In limbo?

A couple of weeks ago, I received a letter from my transplanting hospital (UPMC) stating that my Doctor has left the Transplant team. He just so happened to be the head of the team, but it seems to me that I have been left in sort of a patient limbo.

The last I saw of my saw-bones and coordinator I was to start getting regular (how regular I am not sure) ultrasounds to keep an eye on my hepatic artery, and whether or not the flow was decreasing or staying relatively even. I would say normal, but that would infer that it isn’t still at least somewhat reduced – which it is.

Any way, I haven’t heard nary a peep from anyone out west in Pittsburgh since my last visit a couple months ago – so i guess it’s time to pick up the phone and give a shout out…. I don’t really blame them if there is a bit of turmoil going on, I know about turmoil in the wake of senior staff leaving – but it is a bit…. disheartening? No, that’s not it… just leaves me in an odd spot; even if it is only a perceived odd spot.

Undiagnosed cancer is spread to transplant recipients

I started to write this post and stopped three times now. I just don’t know what to say. The whole story is a collection of tragic endings on almost all fronts.

I can’t imagine how this could have ended any better, or different – but I just have to say that my heart goes out to all of the family members; and I pray this never happens again….. This really hit me pretty hard. Partly because I cannot even begin to fathom life without either of my boys. In part also because this is one subject that was never discussed, never hinted at, or even came to mind. Not once during my whole process of being sick, getting listed then eventually transplanted.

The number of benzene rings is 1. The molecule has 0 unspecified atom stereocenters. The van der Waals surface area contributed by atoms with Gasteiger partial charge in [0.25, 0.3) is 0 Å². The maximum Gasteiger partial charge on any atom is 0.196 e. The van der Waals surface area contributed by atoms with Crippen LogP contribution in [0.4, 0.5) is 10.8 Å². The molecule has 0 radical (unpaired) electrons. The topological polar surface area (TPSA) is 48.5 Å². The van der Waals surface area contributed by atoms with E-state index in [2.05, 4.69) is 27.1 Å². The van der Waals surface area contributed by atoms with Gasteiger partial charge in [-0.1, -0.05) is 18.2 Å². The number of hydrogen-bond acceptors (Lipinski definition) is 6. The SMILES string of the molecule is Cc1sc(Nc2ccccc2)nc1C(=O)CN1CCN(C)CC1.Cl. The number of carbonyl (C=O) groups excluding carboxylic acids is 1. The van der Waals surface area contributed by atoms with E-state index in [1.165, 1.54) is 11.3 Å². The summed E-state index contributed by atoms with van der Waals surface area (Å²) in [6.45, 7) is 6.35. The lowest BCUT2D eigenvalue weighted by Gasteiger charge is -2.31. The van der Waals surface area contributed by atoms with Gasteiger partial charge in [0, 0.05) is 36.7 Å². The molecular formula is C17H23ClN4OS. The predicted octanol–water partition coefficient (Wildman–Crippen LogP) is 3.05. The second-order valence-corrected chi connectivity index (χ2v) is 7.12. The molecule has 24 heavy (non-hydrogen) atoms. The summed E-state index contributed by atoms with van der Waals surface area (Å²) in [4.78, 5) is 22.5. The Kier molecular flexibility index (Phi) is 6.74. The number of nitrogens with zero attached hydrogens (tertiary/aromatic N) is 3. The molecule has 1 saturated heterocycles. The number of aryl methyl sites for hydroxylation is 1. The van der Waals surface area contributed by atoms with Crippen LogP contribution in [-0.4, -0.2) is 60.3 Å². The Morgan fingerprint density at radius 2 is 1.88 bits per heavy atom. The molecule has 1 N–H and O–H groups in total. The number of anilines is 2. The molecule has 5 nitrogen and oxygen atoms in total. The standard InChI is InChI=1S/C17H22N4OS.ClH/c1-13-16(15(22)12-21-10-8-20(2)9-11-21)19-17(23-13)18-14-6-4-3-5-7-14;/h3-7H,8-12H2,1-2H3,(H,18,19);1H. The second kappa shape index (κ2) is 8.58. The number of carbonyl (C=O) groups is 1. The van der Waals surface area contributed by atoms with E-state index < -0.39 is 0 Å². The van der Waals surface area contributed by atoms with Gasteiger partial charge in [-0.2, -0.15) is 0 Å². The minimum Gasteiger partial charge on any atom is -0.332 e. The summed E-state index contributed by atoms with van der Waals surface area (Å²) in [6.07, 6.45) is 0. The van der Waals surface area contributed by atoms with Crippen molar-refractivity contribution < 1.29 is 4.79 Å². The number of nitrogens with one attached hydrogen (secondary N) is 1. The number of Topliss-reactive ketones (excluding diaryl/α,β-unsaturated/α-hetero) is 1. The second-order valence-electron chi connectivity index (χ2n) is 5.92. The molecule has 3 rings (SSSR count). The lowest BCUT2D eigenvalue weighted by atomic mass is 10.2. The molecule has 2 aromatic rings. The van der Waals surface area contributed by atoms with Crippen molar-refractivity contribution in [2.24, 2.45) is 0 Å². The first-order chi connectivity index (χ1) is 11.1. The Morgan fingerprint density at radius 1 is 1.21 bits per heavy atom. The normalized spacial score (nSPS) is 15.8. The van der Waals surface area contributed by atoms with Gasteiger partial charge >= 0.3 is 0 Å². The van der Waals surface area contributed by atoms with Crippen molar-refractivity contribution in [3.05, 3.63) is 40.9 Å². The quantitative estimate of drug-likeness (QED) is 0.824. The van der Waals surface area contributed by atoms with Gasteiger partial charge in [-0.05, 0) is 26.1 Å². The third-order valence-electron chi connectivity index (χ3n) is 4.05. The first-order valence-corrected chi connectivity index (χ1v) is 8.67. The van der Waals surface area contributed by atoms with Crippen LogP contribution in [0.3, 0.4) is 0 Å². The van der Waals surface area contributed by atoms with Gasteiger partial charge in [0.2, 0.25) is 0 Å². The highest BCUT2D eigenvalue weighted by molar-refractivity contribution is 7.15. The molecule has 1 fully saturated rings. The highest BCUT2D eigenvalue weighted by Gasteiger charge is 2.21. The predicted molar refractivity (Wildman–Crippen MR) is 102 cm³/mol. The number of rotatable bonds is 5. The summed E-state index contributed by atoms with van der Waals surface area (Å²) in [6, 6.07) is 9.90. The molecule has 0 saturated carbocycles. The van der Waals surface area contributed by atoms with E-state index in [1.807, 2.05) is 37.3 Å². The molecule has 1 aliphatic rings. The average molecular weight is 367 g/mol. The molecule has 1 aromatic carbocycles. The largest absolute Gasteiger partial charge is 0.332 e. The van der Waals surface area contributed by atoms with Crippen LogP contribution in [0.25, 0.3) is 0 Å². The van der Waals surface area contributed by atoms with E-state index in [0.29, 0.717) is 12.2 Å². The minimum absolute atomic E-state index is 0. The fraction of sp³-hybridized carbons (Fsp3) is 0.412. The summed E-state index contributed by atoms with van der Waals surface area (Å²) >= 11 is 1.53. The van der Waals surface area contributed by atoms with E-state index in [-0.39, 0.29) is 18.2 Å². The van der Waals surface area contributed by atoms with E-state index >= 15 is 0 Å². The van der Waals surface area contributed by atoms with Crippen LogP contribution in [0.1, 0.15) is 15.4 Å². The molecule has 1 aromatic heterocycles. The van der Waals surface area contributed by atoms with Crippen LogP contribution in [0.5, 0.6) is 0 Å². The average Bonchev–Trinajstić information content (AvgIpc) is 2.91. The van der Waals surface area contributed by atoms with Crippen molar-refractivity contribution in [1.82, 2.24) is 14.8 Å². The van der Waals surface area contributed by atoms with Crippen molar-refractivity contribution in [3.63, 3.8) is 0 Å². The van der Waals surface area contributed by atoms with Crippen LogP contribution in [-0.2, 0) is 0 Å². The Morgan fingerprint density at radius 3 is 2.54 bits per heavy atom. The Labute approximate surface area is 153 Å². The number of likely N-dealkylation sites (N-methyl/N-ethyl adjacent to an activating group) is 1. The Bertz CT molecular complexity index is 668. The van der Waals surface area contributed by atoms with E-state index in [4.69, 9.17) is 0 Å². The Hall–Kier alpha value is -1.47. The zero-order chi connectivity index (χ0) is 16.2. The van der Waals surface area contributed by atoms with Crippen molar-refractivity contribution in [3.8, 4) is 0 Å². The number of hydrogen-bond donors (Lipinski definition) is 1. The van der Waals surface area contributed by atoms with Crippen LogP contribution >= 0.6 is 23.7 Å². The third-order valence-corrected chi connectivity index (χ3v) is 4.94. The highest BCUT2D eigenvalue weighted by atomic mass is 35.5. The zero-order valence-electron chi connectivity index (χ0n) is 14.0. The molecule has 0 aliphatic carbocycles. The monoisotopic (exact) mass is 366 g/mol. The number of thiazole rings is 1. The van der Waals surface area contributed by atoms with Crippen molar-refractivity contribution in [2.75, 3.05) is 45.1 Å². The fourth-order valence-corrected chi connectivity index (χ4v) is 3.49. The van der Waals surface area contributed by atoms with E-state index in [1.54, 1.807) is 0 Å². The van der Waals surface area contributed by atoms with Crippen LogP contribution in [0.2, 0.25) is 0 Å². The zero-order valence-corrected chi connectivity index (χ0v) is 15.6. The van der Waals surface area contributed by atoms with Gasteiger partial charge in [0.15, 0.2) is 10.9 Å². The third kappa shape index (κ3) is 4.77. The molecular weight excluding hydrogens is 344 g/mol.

I would much rather be sharing something more uplifting; a story of amazing success and grace. But stories like this need to be told too. People who are being listed and told they need a transplant of any kind need to know the risks; regardless of how remote. Knowing this would have made little difference in my decision, so I know some could argue, what difference would it make to have known it? Honestly? None.

What I can say: mentally, I was completed unprepared for what lay ahead for me after I returned to the floor from ICU. I had no idea what to expect, and it was horrible for the first week or so. I had only what the doctors were telling to gauge what was happening. They kept telling me I was doing great, but I was in a lot of pain – so I didn’t feel great. Where am I going with all of this? Simple. Had I known (you could argue… duh! what else would you be in after having a liver transplant?) what it was really like afterwards, I would have been more mentally fortified to deal with it.

Which is ultimately what made me decide to write this blog.